Following over 3 years of war with over 1.5 million military deaths belonging to the Russian Empire, Soviet Russia formally removed itself from World War I on March 3, 1918 with the Treaty of Brest-Litovsk (Centre-robert-schuman). The preparations for the Treaty of Brest-Litovsk began in December, 1917 with an armistice in the then German-occupied Polish town of Brest-Litovsk with negotiations between Germany and Soviet Russia. The signing of the treaty resulted in huge territorial losses for Soviet Russia as it was forced to ends its military presence in the Baltic states and Ukraine. The territorial losses of Soviet Russia were acceptable as it allowed for it to focus on its Civil War and other internal issues such as aiding those effected by the famine and reuniting families separated because of the war.
The negotiations between the Central Powers and Bolshevik Russia helped to signify the authority of the newly formed Soviet government as it was internationally recognized as the head of the Russian state. Domestically however, the negotiations and agreement to the Treaty of Brest-Litovsk created numerous problems for the Bolsheviks and its head of state, Vladimir Lenin. It took Soviet Russia quite some time to agree to the negotiations and Treaty as the Soviet foreign policy was shifting between agreeing to the terms presented by the Germans and continuing to stay in the war to spread revolutionary sentiment among the European people (Siegelbaum). This tactic of stalling was both intentional and a result of result of differing opinions among the Soviet government. It was purposeful as it allowed the Bolshevik government to have more time to spread propaganda to the workers and peasants in the Entente and Central Powers in order to potentially help them realize what had happened in Russia with its Revolution. The Soviet negotiators and stallers, which included Leon Trotsky, hoped that the lower classes would become inspired and wish to emulate the process that Soviet Russia had undergone, thus expanding their political ideology (Wheeler-Bennett, 139). This goal ended a couple of months later, as Lenin achieved the required majority in the Communist Committee, thus officially ending Soviet Russia’s participation in World War I on March 3, 1918.
“Ioffe Kamenev at Brest-Litovsk (1917).” Astrov, Valentin, ed. An Illustrated History of the Russian Revolution. New York: International Publishers. 1928.
The mixed feelings of the Bolsheviks about Soviet Russia’s removal from World War I was supported by the idea of “War Communism,” in which the Soviet state was supposed to act heroically with a strong, unified military to secure its own statehood, and then rescue other people and convert them from a capitalist society to more socialist one (Freeze, 301). The removal of the Soviet Russian army from the World War however went against this strong internal sentiment. In fact, many saw Lenin’s signing of the Treaty of Brest-Litovsk as a sign of his and his leaderships weakness. The perception of weakness was not just limited to Russia, as Soviet Russia’s former allies and its enemies perceived the Soviet state to be vulnerable and in the correct moment to be the victim of a takeover and annexation of more land (Wheeler-Bennett, 327).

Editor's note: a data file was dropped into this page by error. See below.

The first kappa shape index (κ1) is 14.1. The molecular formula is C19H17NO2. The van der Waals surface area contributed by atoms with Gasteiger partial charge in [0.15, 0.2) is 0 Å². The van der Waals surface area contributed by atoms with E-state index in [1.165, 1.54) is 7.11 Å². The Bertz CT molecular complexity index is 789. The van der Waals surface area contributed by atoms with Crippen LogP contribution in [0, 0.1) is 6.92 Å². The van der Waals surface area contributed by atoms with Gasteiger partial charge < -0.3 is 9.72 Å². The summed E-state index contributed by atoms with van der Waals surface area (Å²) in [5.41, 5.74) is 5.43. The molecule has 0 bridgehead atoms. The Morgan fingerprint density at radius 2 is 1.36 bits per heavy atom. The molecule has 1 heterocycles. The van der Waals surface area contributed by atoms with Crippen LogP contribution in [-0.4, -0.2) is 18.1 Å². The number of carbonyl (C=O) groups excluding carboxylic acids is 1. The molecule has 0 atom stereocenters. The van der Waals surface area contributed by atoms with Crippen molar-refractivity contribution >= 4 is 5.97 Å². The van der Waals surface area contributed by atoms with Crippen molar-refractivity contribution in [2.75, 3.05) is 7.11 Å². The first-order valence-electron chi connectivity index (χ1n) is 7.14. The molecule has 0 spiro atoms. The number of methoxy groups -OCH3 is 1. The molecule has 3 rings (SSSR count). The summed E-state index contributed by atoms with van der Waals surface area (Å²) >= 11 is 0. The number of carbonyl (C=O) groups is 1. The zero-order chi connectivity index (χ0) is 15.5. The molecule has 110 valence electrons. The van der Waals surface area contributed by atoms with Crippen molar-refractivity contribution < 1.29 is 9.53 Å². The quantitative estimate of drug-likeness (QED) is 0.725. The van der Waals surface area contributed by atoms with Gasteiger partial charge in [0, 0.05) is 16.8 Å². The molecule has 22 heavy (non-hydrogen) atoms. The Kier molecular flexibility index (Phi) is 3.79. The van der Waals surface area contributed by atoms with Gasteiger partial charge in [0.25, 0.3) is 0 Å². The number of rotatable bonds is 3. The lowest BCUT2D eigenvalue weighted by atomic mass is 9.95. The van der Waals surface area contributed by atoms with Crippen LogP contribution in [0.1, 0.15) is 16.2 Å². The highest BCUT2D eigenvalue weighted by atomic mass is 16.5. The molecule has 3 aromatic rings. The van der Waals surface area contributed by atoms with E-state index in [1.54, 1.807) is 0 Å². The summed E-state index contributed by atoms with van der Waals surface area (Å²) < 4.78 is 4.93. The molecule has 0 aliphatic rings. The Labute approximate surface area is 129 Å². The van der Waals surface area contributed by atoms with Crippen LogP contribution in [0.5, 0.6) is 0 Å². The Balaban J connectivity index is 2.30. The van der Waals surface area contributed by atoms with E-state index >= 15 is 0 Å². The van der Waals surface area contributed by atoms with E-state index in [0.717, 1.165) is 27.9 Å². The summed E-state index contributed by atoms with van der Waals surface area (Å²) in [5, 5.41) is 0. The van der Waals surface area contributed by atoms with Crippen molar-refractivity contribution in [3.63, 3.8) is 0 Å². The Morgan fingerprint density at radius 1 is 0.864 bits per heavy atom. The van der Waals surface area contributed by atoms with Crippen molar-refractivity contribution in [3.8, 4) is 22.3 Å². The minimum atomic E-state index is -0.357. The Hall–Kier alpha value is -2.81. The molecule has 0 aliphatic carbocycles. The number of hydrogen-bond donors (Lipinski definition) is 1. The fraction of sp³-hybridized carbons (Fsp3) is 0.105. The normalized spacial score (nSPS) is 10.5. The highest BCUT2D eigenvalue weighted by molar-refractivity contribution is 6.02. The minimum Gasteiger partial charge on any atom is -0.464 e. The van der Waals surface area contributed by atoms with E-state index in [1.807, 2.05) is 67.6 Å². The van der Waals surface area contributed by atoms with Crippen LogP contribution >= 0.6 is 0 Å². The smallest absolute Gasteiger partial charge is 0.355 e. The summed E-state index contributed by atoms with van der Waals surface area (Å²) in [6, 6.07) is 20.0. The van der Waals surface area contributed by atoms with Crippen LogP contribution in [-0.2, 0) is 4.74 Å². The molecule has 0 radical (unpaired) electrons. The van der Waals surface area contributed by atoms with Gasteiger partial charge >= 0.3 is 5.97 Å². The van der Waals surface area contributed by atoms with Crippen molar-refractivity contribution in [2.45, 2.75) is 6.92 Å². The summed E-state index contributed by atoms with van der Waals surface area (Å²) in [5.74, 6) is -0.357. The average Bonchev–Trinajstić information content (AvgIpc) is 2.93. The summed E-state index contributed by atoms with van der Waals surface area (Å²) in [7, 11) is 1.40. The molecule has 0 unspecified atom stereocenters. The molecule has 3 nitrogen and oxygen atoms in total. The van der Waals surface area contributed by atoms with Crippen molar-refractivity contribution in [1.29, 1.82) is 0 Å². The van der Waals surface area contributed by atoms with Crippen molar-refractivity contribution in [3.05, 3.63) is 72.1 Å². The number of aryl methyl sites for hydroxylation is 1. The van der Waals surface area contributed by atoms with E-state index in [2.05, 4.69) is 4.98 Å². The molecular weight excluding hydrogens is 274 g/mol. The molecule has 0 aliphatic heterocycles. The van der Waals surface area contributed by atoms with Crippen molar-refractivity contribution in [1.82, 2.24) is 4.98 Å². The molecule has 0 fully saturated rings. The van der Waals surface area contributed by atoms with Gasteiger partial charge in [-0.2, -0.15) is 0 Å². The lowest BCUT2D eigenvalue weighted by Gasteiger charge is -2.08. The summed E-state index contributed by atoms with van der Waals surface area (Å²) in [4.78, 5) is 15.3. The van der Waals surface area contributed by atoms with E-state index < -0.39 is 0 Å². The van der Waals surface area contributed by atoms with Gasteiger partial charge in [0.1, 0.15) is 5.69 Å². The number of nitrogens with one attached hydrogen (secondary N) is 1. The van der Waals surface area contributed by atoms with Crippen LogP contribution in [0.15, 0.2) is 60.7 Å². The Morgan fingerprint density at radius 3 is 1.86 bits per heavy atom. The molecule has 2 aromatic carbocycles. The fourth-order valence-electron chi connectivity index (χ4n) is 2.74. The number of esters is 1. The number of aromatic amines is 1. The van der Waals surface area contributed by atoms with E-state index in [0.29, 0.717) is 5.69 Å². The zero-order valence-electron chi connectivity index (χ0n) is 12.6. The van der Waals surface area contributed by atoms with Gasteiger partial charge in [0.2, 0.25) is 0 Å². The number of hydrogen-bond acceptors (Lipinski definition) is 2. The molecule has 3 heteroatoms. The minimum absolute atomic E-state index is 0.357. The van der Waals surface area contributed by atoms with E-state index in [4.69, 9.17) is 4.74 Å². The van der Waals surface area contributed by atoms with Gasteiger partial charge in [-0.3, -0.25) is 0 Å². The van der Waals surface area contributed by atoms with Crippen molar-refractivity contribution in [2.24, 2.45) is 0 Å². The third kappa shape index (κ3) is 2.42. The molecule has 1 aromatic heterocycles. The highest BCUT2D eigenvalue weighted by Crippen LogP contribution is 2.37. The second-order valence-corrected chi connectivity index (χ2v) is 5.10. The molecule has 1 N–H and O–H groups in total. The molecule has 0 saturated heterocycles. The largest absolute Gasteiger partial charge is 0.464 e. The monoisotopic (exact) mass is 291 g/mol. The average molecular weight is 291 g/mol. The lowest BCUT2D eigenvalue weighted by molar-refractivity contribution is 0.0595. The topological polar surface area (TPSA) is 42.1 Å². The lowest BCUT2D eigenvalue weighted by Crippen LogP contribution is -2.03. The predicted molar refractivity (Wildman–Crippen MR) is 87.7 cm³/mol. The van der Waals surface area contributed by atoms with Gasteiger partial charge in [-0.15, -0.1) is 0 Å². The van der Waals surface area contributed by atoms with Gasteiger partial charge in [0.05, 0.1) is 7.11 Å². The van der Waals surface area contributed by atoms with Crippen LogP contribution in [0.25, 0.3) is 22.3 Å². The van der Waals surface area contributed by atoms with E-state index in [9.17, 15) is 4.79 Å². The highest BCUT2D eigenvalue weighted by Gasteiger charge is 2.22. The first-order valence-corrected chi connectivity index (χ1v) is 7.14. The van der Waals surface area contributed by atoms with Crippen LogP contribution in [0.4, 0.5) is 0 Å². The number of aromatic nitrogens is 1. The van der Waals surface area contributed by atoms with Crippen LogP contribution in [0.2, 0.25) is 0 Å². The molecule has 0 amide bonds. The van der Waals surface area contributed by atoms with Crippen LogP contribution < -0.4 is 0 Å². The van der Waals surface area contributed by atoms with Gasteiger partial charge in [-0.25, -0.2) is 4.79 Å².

The young Bolshevik regime was assaulted by enemies from within and from the outside. Political enemies such as the Social Revolutionaries of the Right contacted the Entente forces for a potential alliance, the remaining Cadets met with the German forces in territories such as Ukraine, and the White Armies threatened an uprising in Siberia and in the Baltic States. These internal situations were occurring while the still dominate power of Germany was surrounding the former Empire and enforcing peace in the region, especially Ukraine (Wheeler-Bennett, 327-328). With the increased German power and authority in Eastern Europe and in Russia, Germany was in a better position to make demands of Russia. This weakened Russia’s negotiating position and ability to influence international events, as Germany then dominated and were considered in the major politics of Eastern Europe (Wheeler-Bennett, 329-330).
Despite the backlash against Soviet Russia removing itself from World War I, it was the best solution for all of Lenin’s problems. It allowed for him and the Bolsheviks to have a “breathing spell,” where they could solely focus on their internal matters and political rivals (Wheeler-Bennett, 141). Lenin’s strategic retreat from World War I helped save his legacy, and it can be argued that the Treaty of Brest-Litovsk was the savior of Bolshevism in Russia (Wheeler-Bennett, 142). Without it, Soviet Russia would have been destroyed and consumed by either German forces, the White counter-revolutionaries, or another political organization desiring power.
Freeze, Gregory L. Russia: A History. 3rd Ed. Oxford: Oxford University Press. 2009.
“Kamenev, Ioffe at Brest-Litovsk (1917).” Astrov, Valentin, ed. An Illustrated History of the Russian Revolution. New York: International Publishers. 1928.
Siegelbaum, Lewis. “Treaty of Brest Litovsk.” Seventeen Moments in Soviet History. http://soviethistory.msu.edu/1917-2/treaty-of-brest-litovsk/
REPERES. “World War I Casualties.” http://www.centre-robert-schuman.org/userfiles/files/REPERES%20%E2%80%93%20module%201-1-1%20-%20explanatory%20notes%20%E2%80%93%20World%20War%20I%20casualties%20%E2%80%93%20EN.pdf
Wheeler-Bennett, John W. Brest-Litovsk: The Forgotten Peace March 1918. London: MacMillian and Co. 1938.
Wheeler-Bennett, John W. “The Meaning of Brest-Litovsk Today.” Foreign Affairs. Vol. 17, no. 1. (1938): 137-152.http://www.jstor.org.ezproxy.lib.vt.edu/stable/pdf/20028909.pdf?refreqid=excelsior:f03c3cadf4786d4b637036fbe83a12e8